11/03/2015
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Endangered parakeet saved by supplemental feeding

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Echo Parakeet was reduced to around 10 individuals in the early 1970s, but has since risen to almost 300 due to targeted conservation efforts. Photo: Josh Noseworthy (commons.wikimedia.org).
Echo Parakeet was reduced to around 10 individuals in the early 1970s, but has since risen to almost 300 due to targeted conservation efforts. Photo: Josh Noseworthy (commons.wikimedia.org).
New research has revealed that supplemental feeding of endangered bird populations can help their recovery despite exacerbating the effects of infectious disease.

The study by conservationists at the University of Kent examined the successful recovery of the once critically endangered Echo Parakeet of Mauritius, using more than 20 years of data spanning several generations of the bird.

Supported by this long-term data, the team – led by Dr Simon Tollington of the University’s Durrell Institute of Conservation and Ecology (DICE) – discovered that supplemental feeding can have different effects at various stages of brood productivity, and that parakeets which took supplemental food generally fledged a higher proportion of chicks than pairs which did not use this resource. This was partly due to the consistency of supplemental provisioning which makes up for short-falls in natural food availability.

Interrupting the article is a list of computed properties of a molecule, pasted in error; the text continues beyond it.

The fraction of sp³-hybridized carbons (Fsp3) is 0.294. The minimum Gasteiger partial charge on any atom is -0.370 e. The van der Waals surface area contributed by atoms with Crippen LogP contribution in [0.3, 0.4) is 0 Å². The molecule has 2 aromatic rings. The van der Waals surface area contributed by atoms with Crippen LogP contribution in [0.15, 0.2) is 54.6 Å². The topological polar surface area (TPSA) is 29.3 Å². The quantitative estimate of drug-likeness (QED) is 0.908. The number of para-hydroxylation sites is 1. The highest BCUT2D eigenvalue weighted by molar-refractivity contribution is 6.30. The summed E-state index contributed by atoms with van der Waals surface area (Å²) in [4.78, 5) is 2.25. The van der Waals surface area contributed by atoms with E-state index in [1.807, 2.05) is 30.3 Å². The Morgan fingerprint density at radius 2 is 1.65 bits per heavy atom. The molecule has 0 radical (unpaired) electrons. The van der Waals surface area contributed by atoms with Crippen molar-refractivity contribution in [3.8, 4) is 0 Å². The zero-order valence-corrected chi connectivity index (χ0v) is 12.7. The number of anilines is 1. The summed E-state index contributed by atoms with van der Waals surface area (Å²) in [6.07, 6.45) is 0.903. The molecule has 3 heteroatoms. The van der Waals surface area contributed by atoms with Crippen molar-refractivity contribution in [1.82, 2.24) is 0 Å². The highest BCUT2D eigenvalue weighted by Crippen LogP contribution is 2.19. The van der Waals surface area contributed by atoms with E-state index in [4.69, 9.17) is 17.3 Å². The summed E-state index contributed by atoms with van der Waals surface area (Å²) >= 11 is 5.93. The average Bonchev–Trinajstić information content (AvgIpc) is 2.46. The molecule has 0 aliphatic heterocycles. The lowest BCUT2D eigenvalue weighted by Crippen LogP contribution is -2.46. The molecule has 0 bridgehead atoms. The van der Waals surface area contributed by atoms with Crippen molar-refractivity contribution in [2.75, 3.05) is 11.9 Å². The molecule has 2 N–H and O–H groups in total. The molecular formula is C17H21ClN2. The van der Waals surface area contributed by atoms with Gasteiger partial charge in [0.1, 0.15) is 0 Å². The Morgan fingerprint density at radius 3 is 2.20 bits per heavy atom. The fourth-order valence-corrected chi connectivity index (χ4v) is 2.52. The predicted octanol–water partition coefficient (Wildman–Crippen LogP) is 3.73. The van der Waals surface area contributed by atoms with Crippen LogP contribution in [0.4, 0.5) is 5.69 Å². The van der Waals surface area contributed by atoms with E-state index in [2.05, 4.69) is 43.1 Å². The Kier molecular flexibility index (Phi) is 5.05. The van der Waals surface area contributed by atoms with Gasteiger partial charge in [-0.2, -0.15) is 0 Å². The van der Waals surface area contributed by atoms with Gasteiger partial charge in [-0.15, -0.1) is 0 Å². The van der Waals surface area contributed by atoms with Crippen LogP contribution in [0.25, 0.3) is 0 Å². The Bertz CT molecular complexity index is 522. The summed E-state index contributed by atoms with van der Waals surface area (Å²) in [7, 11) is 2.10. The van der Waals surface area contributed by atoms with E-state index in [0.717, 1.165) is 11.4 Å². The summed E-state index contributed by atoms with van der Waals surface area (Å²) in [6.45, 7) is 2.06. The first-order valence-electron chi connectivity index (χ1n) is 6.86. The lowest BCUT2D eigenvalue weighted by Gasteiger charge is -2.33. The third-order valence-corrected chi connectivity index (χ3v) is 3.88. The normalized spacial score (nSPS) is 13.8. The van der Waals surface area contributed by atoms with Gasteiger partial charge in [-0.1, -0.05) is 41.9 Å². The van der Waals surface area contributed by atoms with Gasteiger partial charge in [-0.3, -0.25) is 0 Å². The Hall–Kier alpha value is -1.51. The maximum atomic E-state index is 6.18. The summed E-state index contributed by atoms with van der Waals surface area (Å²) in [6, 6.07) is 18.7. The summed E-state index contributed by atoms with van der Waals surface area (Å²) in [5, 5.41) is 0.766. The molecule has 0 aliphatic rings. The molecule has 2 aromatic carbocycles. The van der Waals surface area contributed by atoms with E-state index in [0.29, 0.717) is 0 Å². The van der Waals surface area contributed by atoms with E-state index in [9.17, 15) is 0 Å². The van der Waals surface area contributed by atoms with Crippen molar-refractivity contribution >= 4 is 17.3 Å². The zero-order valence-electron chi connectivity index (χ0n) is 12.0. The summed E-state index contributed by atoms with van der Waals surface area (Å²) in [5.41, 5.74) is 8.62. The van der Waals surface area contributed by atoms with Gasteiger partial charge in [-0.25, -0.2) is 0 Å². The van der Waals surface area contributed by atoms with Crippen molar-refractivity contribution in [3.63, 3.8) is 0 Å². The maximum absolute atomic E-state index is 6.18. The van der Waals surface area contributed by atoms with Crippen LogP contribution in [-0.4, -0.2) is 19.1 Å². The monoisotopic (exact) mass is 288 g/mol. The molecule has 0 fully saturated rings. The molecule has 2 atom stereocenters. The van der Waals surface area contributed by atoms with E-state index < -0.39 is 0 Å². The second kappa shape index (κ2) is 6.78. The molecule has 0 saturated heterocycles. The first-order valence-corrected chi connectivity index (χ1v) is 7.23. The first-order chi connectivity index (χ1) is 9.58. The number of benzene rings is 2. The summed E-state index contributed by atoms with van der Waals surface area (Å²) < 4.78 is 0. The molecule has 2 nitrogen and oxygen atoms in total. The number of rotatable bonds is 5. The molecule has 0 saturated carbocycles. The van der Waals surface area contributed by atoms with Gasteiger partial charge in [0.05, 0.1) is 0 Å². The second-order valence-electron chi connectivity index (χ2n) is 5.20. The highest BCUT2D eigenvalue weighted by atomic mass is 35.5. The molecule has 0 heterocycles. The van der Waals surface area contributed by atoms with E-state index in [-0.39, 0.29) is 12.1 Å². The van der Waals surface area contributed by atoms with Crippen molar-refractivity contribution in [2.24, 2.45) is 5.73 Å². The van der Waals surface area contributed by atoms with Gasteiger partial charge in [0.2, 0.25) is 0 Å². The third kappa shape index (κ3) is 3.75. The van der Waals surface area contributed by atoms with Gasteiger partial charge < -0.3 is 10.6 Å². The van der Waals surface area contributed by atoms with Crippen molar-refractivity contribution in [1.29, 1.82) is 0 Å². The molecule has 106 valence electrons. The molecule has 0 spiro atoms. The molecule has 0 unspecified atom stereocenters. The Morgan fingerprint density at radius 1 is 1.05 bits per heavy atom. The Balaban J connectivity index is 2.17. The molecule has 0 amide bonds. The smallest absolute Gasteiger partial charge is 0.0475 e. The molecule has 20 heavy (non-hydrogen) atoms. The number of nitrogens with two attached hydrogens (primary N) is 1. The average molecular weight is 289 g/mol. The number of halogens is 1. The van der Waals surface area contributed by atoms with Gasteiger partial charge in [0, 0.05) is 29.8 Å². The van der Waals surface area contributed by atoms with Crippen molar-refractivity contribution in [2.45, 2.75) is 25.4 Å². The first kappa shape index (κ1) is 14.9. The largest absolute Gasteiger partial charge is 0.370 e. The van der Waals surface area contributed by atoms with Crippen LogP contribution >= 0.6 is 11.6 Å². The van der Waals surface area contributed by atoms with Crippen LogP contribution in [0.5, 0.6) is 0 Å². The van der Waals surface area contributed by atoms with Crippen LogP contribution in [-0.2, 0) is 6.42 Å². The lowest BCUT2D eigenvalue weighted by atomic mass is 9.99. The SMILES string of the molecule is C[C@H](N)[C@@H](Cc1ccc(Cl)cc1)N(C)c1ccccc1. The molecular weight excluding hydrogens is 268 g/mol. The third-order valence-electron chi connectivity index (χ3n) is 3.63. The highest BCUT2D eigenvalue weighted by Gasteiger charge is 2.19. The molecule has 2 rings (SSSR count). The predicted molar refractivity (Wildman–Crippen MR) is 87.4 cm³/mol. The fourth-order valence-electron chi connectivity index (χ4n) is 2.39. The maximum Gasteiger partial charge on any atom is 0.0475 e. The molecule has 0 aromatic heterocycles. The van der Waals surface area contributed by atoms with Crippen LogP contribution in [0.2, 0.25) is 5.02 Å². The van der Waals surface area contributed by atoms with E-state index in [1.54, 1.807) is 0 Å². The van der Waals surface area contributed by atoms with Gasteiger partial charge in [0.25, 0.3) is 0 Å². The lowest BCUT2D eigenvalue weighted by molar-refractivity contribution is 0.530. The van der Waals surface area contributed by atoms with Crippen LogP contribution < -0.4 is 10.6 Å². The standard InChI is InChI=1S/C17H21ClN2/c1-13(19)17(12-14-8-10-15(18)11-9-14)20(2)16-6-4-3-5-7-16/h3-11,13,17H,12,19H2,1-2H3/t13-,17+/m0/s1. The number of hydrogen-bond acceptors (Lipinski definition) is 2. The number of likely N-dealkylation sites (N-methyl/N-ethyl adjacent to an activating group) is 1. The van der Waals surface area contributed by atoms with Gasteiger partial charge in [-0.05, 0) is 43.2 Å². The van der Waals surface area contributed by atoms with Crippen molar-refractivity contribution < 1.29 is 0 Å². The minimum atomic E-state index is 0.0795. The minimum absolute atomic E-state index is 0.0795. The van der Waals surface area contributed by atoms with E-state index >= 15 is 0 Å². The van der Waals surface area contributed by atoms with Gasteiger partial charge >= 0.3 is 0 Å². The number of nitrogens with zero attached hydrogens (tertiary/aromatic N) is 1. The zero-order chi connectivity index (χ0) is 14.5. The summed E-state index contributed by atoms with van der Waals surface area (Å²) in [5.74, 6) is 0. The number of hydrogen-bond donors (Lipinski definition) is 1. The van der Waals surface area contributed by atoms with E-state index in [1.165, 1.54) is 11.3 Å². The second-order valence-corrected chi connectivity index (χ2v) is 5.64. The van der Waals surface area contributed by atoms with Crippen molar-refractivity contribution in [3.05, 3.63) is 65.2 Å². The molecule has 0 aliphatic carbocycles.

The research also revealed that during a disease outbreak, the eggs of birds which took supplemental food were less likely to hatch than those of birds which did not. This may be a result of increased contact with other birds around feeding stations leading to greater exposure to disease and ultimately to a physiological trade-off between the maternal immune system response and the energy invested in reproduction. Despite the negative effects of disease, the researchers were surprised to note the overall resilience of this endangered population to the outbreak, as the effects were short-lived and the population continued to recover.

The research also highlights the importance of long-term monitoring and the need to apply evidence-based research to conservation strategies. The incorporation of disease results derived from blood samples collected during this period has resulted in an almost unparalleled dataset for studying disease outbreaks in wild populations.
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